That’s interesting point. One of the good things about the welfare state is that it pacifies those that are outside of the system. Certainly sometimes it is good to move slowly and see what is best for the country.
    If you look at the situation in Spain, it shows a great resemblance with Finland in the early 1990s; people in the two-mortgage trap, debts up to their noses and being unemployed etc. What is interesting to note is how passively some take their difficult situation. It is like the cows entering the slaughterhouse.
    Even though the economic crisis of the early 1990s is not similar to today since we are not as dependent as before on trade with Russia, the future does not pain a pretty picture. I think in the next parliamentary elections two years down the road we may see a lot of protest votes. But it depends on the intensity of the approaching recession.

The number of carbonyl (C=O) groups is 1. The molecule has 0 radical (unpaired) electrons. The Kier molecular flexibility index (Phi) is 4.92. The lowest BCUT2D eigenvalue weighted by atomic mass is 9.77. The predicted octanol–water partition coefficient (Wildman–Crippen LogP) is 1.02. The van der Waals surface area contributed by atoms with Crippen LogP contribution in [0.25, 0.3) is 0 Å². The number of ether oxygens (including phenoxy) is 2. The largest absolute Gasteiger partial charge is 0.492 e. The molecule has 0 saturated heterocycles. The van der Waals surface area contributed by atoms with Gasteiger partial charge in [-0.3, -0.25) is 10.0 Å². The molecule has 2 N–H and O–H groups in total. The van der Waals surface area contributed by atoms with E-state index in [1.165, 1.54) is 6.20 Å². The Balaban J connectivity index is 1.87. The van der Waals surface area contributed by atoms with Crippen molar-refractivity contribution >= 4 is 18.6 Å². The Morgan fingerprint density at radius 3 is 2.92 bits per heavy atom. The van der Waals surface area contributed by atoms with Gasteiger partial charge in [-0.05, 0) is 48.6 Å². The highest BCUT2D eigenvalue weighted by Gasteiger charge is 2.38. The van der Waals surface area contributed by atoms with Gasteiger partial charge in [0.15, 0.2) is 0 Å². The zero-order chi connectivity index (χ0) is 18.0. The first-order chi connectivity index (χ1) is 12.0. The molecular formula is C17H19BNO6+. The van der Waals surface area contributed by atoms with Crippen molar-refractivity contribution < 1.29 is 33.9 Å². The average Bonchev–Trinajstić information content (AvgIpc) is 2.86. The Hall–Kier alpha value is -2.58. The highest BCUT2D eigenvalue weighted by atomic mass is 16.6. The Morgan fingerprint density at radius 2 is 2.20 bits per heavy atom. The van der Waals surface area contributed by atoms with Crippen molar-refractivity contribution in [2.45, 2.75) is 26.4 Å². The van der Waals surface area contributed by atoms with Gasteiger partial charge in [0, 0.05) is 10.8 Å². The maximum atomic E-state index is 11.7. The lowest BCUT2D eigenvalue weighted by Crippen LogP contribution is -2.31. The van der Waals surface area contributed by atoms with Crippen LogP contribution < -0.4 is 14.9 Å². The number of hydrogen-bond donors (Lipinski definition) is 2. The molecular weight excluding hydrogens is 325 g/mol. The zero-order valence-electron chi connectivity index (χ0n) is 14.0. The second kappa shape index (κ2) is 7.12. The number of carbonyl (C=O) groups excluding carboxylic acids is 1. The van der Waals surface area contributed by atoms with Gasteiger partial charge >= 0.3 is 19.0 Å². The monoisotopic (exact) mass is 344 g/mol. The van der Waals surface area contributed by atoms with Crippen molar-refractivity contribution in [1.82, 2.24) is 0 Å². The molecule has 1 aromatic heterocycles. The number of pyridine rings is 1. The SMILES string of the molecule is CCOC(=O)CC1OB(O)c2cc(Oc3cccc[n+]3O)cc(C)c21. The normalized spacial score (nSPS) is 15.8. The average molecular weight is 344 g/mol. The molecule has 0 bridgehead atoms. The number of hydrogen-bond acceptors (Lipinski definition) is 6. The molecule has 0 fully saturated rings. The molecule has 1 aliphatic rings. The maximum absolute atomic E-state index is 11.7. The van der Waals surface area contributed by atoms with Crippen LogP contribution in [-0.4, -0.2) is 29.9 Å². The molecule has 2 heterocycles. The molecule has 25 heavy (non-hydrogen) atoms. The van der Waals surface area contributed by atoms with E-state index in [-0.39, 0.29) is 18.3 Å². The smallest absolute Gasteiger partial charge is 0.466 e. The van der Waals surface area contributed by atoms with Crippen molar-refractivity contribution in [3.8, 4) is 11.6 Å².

17. Mateus Noriller

    I’d like to suggest you something: why don’t you write a post talking about internal migration? I don’t know if it happens within Finland or any European country, but in Brazil, which is a big country, people migrate from one part of the country to another, seen that the quality of life varies from region to region. In many cases these people suffer prejudice and it’s alleged that they “spoil” the cities they migrate to. What do you think?

  18. Enrique

    Hi Mateus, muito obrigado for the suggestion. In Finland, there was a lot of internal migration after the Second World War. If you consider people migrating between EU countries it would not be a bad idea. Probably the people who you mention that would “spoil” the city are migrant workers from poorer EU countries.